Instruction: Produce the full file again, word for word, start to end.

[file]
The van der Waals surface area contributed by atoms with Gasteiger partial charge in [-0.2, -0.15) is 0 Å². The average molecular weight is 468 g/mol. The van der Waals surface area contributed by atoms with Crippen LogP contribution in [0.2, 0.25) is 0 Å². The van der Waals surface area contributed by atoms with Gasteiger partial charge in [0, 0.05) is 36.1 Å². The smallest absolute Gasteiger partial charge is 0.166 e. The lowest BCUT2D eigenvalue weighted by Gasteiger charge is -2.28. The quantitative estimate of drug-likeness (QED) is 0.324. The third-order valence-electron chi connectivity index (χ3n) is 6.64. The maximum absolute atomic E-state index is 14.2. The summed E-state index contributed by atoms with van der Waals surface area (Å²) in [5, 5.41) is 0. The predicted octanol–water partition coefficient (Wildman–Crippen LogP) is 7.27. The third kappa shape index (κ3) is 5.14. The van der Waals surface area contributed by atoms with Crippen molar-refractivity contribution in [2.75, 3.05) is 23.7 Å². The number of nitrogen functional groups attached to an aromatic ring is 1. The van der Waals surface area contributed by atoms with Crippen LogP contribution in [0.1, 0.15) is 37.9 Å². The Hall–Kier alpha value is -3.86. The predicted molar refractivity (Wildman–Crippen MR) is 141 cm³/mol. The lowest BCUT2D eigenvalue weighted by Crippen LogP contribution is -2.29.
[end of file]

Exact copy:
The van der Waals surface area contributed by atoms with Gasteiger partial charge in [-0.2, -0.15) is 0 Å². The average molecular weight is 468 g/mol. The van der Waals surface area contributed by atoms with Crippen LogP contribution in [0.2, 0.25) is 0 Å². The van der Waals surface area contributed by atoms with Gasteiger partial charge in [0, 0.05) is 36.1 Å². The smallest absolute Gasteiger partial charge is 0.166 e. The lowest BCUT2D eigenvalue weighted by Gasteiger charge is -2.28. The quantitative estimate of drug-likeness (QED) is 0.324. The third-order valence-electron chi connectivity index (χ3n) is 6.64. The maximum absolute atomic E-state index is 14.2. The summed E-state index contributed by atoms with van der Waals surface area (Å²) in [5, 5.41) is 0. The predicted octanol–water partition coefficient (Wildman–Crippen LogP) is 7.27. The third kappa shape index (κ3) is 5.14. The van der Waals surface area contributed by atoms with Crippen molar-refractivity contribution in [2.75, 3.05) is 23.7 Å². The number of nitrogen functional groups attached to an aromatic ring is 1. The van der Waals surface area contributed by atoms with Crippen LogP contribution in [0.1, 0.15) is 37.9 Å². The Hall–Kier alpha value is -3.86. The predicted molar refractivity (Wildman–Crippen MR) is 141 cm³/mol. The lowest BCUT2D eigenvalue weighted by Crippen LogP contribution is -2.29.